According to The IT Job Board’sÃ‚Â latest survey findings, 62% of IT workers would keep details about a job they are applying for secret from their colleagues to avoid competition for a role. Ã‚Â In addition, almost eight out of ten people (79%) would try to gain inside secrets about an organisation and its recruitment process to get a job.
58% of candidates would flatter or compliment their boss in order to get a pay rise or promotion over their colleagues and just over a fifth (23%) would claim colleagues’ ideas as their own. 32% of people would even create a problem so that they could fix it and “save the day”, giving them extra kudos with their boss and direct colleagues.
The respondents had mixed views on participating in underhand activities. Whilst, 38% of respondents take a dim view of using “out of the ordinary” tactics to boost their chances of getting a job, statingÃ‚Â such tactics are morally wrong, 23% of people said these tactics were fine, as long as they didn’t hurt anyone.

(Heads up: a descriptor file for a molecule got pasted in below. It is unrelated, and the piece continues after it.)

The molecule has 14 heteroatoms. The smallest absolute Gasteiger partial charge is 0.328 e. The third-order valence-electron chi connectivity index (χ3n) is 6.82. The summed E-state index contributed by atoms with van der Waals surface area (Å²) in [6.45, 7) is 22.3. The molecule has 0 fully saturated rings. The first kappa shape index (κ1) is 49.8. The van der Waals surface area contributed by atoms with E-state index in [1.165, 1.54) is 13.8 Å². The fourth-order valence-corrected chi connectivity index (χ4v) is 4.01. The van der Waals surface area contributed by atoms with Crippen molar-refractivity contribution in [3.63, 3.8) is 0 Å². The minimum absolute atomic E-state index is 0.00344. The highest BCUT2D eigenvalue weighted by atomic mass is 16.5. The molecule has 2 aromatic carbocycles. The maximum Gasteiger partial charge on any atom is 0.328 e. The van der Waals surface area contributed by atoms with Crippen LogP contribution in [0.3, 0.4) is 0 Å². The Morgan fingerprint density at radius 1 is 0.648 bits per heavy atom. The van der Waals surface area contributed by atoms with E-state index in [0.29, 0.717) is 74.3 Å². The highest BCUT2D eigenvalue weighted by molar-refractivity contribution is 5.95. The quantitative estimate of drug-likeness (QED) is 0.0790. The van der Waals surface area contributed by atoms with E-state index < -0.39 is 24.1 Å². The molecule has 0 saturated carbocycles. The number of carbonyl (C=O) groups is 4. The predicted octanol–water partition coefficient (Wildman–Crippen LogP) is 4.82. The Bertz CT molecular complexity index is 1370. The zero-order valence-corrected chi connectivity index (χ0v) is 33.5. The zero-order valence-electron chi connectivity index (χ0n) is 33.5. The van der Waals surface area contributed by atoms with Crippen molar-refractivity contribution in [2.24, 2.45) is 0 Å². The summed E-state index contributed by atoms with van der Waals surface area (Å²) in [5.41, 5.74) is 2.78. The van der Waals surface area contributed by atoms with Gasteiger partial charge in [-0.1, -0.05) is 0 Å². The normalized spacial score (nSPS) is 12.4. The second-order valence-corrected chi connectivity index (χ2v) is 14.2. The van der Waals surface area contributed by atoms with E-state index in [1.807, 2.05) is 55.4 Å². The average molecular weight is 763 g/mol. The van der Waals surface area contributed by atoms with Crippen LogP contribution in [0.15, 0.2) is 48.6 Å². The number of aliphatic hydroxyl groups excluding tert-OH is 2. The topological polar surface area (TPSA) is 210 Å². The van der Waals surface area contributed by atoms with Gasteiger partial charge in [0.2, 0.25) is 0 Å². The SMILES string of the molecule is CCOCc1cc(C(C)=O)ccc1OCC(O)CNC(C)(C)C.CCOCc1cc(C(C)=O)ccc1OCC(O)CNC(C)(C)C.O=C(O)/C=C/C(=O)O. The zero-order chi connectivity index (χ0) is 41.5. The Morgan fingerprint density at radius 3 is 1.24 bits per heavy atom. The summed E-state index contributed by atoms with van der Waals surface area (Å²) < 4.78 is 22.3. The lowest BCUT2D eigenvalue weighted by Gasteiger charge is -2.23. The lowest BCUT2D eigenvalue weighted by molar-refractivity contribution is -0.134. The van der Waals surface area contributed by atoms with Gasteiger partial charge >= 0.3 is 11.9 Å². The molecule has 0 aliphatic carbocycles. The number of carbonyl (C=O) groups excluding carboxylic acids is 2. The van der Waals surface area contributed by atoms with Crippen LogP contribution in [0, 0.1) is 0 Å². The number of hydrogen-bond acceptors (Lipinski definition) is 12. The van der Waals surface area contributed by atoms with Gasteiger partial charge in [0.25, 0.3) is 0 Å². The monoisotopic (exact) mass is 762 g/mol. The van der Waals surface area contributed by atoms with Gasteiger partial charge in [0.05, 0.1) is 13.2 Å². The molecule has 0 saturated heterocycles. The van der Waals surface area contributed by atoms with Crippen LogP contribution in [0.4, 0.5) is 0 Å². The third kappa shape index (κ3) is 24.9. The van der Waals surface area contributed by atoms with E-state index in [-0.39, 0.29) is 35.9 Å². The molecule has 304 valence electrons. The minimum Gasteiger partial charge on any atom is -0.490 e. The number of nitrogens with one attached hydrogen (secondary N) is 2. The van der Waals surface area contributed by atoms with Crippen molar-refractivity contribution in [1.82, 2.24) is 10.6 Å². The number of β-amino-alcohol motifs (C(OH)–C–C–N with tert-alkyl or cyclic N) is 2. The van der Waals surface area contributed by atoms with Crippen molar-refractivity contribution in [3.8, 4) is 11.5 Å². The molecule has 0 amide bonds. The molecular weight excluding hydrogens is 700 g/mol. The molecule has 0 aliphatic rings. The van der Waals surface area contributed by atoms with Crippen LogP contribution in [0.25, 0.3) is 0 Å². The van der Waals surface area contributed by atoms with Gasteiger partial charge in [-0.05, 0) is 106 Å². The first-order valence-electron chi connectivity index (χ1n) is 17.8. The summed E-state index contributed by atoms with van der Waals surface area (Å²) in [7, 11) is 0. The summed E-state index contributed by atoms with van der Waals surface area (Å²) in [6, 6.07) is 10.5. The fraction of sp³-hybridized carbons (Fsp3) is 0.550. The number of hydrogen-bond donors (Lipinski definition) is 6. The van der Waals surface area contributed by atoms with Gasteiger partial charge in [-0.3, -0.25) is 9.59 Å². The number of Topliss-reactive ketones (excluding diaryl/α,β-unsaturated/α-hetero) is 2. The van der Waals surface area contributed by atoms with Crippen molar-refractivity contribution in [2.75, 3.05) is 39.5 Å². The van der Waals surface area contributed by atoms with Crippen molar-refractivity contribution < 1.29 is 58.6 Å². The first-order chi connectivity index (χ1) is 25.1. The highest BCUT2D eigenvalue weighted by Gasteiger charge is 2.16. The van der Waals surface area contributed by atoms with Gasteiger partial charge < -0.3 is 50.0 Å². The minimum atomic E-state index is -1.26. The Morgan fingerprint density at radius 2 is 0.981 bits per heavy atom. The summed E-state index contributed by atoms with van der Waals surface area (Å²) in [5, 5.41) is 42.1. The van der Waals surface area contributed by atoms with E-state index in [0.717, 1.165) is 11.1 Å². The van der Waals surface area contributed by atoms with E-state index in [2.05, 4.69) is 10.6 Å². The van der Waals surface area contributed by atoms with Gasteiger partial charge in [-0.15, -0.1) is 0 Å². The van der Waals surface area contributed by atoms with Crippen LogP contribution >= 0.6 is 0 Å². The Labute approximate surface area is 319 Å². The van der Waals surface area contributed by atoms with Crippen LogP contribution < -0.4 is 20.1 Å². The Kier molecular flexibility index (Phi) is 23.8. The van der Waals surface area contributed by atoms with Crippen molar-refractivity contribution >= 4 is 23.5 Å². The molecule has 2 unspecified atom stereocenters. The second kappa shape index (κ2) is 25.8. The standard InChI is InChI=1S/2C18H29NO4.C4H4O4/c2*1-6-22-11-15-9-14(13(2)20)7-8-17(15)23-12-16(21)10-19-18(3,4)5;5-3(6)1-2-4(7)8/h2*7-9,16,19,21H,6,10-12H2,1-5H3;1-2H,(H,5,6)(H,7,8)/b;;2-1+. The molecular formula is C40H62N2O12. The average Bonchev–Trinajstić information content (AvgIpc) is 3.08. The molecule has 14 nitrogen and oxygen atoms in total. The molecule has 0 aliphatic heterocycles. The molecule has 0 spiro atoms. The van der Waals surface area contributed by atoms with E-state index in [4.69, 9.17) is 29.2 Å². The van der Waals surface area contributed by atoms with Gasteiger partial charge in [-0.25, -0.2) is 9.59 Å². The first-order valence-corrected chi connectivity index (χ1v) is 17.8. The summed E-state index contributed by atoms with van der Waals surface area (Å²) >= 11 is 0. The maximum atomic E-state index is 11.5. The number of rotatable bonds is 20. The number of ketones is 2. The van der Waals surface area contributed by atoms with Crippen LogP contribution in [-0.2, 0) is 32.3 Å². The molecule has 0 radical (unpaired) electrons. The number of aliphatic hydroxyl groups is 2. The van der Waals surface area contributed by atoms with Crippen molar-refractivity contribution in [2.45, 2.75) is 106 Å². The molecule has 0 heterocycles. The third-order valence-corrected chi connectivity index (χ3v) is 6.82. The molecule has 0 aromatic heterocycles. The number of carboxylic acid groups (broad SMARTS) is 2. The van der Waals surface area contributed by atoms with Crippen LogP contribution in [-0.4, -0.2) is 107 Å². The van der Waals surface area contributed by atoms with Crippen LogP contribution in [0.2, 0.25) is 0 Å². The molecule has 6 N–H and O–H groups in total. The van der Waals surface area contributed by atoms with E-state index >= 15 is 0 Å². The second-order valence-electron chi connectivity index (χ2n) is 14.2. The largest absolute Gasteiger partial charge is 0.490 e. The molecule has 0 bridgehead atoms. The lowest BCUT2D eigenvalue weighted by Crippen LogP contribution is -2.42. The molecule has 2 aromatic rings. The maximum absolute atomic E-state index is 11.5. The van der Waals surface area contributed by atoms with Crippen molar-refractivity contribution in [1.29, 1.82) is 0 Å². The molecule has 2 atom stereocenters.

Other surprising statistics the survey showed were as follows:
- 15% of respondents said that using out of the ordinary tactics in order to secure a role were necessary as it is a tough market out there
- 35% of respondents said they would telephone a recruiter continuously in order to try and secure an interview
- 13% of respondents said they would visit a recruiter’s premises and refuse to leave until they were seen.
Commenting on the survey, Alex Farrell, managing director of The IT Job Board, said: “Getting the inside scoop on a company prior to applying for a role does show initiative, however, many candidates feel this is breaking an unwritten “rule”.Ã‚Â These results show clearly there is increased competition in the market and the impact it is having on candidates.Ã‚Â On a positive note, as a business we are continuing to meet demand. Currently we have over 18,000 live IT permanent and contract jobs on site, this is the largest pool of IT jobs on the internet in the UK”.
 282Ã‚Â surveyed on ‘How Far Would You Go To Get A Job?’ in the UK May 2010